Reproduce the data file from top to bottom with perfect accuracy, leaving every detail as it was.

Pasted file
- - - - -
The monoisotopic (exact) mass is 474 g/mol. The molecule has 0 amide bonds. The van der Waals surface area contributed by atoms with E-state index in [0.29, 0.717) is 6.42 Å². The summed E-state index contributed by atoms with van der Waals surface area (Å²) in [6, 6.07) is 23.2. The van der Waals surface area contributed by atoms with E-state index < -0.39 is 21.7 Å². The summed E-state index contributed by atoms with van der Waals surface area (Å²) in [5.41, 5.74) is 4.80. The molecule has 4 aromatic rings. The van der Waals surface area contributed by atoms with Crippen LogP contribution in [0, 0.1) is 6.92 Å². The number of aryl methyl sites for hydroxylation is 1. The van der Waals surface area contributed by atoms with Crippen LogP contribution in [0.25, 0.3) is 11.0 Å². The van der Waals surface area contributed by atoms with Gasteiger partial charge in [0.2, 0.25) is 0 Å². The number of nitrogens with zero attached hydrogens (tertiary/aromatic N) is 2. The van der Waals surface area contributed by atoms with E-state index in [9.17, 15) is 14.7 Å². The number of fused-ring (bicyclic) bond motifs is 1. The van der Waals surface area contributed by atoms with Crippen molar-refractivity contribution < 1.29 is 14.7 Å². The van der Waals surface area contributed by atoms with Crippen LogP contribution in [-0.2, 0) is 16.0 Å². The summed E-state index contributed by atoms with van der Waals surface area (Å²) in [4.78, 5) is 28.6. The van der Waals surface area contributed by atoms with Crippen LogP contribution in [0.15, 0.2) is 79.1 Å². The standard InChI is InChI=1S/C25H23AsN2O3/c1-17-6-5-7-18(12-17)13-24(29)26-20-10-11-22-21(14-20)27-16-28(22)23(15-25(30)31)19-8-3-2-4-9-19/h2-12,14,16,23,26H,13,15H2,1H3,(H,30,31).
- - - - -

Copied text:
The monoisotopic (exact) mass is 474 g/mol. The molecule has 0 amide bonds. The van der Waals surface area contributed by atoms with E-state index in [0.29, 0.717) is 6.42 Å². The summed E-state index contributed by atoms with van der Waals surface area (Å²) in [6, 6.07) is 23.2. The van der Waals surface area contributed by atoms with E-state index < -0.39 is 21.7 Å². The summed E-state index contributed by atoms with van der Waals surface area (Å²) in [5.41, 5.74) is 4.80. The molecule has 4 aromatic rings. The van der Waals surface area contributed by atoms with Crippen LogP contribution in [0, 0.1) is 6.92 Å². The number of aryl methyl sites for hydroxylation is 1. The van der Waals surface area contributed by atoms with Crippen LogP contribution in [0.25, 0.3) is 11.0 Å². The van der Waals surface area contributed by atoms with Gasteiger partial charge in [0.2, 0.25) is 0 Å². The number of nitrogens with zero attached hydrogens (tertiary/aromatic N) is 2. The van der Waals surface area contributed by atoms with E-state index in [9.17, 15) is 14.7 Å². The number of fused-ring (bicyclic) bond motifs is 1. The van der Waals surface area contributed by atoms with Crippen molar-refractivity contribution < 1.29 is 14.7 Å². The van der Waals surface area contributed by atoms with Crippen LogP contribution in [-0.2, 0) is 16.0 Å². The summed E-state index contributed by atoms with van der Waals surface area (Å²) in [4.78, 5) is 28.6. The van der Waals surface area contributed by atoms with Crippen LogP contribution in [0.15, 0.2) is 79.1 Å². The standard InChI is InChI=1S/C25H23AsN2O3/c1-17-6-5-7-18(12-17)13-24(29)26-20-10-11-22-21(14-20)27-16-28(22)23(15-25(30)31)19-8-3-2-4-9-19/h2-12,14,16,23,26H,13,15H2,1H3,(H,30,31).